By: Jamie Jones

Hotel Wrecking City Traders | website | facebook |  bandcamp | 

Released on March 18, 2016 via Evil Hoodoo

I must confess that while listening to Hotel Wrecking City Traders‘ last full release, 2014’s Ikiyro, I couldn’t help but feel that they may have reached the limits of what they could achieve. After all there has to be some sort of ceiling, a finite point somewhere on the horizon, to what can be done with 2-piece, desert-fried, stoner/psych jamming. It was a fine collection of songs, sure, full of pleasingly loose and lithe riffery, but in patches it felt a little like a band struggling to push themselves forward.

For Phantamonium they’ve drafted in second guitarist Raul Sanchez i Jorge (River of Snakes/Magic Dirt/Midnight Woolf) and to these ears they sound like a band refreshed. It helps that they’ve gone long on these 4 tracks – for my money they always shine brightest when instead of hacking up their jams into neat, shorter songs they give themselves room to stretch their muscles a little, limbering up before diving headlong into the maelstrom. Nothing is rushed on Phantamonium. This one’s designed to be a slow burner; and is all the better for it.

Jorge’s guitar seems to have brought out a meaner side to the band’s sound, with something close to a sense of gloom replacing the usual good-time stoner rock fare on opening track Dusted Pines. There’s a sense of abiding unease to itwith constant burbling guitar noise that sounds like drowning aircraft filling out the space between the usual guitar and drum interplay. Though the tone gets heavier and the track picks up pace it never quite shakes that haunted, anxious feeling. The title track, which may just be the best thing they’ve put on tape to date, goes darker still, sounding decidedly unsavory, brooding with menace. Then after 6 minutes the riff comes in and it’s like the sky comes crashing down, quickly followed by the kind of scorching solo that could drag the stars down after it.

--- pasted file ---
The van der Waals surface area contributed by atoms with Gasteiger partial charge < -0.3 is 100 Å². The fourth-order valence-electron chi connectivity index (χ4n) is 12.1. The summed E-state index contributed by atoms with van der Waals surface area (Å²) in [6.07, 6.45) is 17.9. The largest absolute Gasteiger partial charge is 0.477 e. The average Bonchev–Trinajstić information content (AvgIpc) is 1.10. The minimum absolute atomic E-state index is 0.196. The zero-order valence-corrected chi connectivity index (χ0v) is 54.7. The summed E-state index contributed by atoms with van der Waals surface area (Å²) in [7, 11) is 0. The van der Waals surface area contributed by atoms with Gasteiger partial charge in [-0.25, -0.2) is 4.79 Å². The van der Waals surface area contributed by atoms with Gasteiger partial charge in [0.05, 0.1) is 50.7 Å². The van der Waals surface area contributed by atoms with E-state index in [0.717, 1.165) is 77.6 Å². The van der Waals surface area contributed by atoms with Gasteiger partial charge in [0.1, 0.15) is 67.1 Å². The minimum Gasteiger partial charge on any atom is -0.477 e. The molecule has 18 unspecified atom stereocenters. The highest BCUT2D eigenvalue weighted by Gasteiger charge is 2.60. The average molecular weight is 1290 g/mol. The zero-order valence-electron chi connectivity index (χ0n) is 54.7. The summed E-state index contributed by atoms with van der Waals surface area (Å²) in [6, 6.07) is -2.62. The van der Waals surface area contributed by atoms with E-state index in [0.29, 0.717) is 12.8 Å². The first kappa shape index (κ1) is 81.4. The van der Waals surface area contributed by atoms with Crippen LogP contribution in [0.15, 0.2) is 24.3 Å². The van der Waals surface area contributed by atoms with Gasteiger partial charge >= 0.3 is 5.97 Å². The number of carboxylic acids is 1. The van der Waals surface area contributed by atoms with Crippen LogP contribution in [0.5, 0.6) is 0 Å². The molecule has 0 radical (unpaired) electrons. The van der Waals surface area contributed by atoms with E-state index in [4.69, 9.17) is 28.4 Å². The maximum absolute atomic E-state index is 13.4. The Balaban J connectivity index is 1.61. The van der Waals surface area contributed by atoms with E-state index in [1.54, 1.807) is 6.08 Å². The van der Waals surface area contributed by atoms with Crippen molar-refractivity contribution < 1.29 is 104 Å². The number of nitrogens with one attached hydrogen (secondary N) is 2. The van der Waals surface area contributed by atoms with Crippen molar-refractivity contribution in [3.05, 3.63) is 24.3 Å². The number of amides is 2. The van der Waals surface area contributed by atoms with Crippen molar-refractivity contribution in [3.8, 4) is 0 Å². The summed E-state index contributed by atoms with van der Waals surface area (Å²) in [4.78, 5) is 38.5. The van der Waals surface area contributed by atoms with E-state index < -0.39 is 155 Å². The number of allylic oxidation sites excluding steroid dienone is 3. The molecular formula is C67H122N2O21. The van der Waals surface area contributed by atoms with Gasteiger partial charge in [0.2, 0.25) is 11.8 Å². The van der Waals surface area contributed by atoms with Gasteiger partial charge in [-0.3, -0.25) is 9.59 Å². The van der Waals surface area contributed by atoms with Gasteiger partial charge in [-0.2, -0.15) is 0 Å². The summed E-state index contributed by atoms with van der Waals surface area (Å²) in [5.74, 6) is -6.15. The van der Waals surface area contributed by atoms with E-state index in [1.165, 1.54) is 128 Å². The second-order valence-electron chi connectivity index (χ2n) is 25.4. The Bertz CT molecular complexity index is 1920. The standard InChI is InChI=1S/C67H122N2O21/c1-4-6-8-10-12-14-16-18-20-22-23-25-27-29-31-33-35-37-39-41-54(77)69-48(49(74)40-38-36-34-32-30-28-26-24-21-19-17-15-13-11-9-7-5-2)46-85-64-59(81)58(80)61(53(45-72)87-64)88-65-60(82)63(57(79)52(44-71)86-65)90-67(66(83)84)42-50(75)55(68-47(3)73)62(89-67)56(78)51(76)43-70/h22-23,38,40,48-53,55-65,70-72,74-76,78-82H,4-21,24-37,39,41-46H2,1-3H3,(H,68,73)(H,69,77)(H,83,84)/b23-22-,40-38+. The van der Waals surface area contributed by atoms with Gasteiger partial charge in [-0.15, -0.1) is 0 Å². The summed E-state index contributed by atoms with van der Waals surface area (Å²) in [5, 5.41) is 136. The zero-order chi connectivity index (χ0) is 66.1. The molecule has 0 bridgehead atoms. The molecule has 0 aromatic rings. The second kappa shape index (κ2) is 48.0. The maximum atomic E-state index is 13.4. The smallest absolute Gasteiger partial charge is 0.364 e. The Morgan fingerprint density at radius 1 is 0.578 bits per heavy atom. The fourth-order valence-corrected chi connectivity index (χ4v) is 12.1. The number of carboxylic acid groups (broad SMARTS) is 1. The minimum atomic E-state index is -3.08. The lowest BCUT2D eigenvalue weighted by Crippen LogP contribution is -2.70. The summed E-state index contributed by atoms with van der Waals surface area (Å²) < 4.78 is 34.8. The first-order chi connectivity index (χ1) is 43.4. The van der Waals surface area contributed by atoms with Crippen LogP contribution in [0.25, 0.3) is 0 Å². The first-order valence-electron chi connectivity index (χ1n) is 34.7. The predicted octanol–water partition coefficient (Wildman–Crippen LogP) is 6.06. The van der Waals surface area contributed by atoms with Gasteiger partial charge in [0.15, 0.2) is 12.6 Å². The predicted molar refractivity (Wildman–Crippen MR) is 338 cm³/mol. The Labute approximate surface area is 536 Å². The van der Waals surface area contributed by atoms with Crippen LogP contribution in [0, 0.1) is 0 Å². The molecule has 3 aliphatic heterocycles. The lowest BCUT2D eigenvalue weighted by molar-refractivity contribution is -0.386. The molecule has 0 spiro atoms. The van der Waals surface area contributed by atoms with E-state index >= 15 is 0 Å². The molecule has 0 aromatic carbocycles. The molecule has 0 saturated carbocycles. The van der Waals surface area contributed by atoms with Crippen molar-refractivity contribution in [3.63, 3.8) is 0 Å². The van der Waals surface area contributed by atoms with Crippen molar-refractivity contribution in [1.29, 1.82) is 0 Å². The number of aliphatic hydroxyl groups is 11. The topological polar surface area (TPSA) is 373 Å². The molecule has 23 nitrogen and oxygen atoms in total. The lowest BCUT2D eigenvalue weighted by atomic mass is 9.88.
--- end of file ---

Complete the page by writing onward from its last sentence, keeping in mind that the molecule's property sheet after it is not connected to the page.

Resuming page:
Much like its sequel that appeared on last year’s split with Hey Colossus, ‘Droned & Disowned (pt. 1)’ doesn’t quite follow through on the ‘drone’ threat of the title. It starts out as an ever escalating layering of feedback and guitar noise, half-cocked riffs and broken melodies piled on top of each other, but Ben’s drumming is just too restless to stick to the formula, initially blooming in stop/start bursts before eventually just going all out. Before you know it Toby is following suit, riffing and soloing all over the mess of loops they’ve made. Closer ‘Entering the Lodge’, with its more straight forward driving riffing, sounds a little more like something from Hotel Wrecking City Traders’s earlier recordings – albeit bolstered by the addition of bass guitar filling the usually vacant low end position. It’s strange how different they sound with the addition of some 4 string action – it’s not something you miss exactly on the other tracks but it feels entirely right when it kicks in. The wall of guitar noise that is the defining addition to their sound on Phantamonium makes its presence felt with some soaring and descending eardrum busting phased weirdness taking what would normally be a straight up stoner banger into more psychedelic territories.

Whether or not this incarnation of Hotel Wrecking City Traders is a fleeting thing remains to be seen, but it must be said that the extra dimension the second guitar/bass adds to their sound really brings out the best in them. Anyone lucky enough to catch them live will know the brothers’ almost preternatural understanding when jamming might not be something easy for another player to slide into, but Phantamonium shows that on record they’re willing to collaborate and experiment, drawing in additional influences and taking their already exceptional interplay into new realms. They’re a band any fan of instrumental stoner or psychedelic rock should have their ears on by now. And it’s safe to say any assumptions this reviewer might have had about their potential limitations have been taken out back and given a sound kicking.

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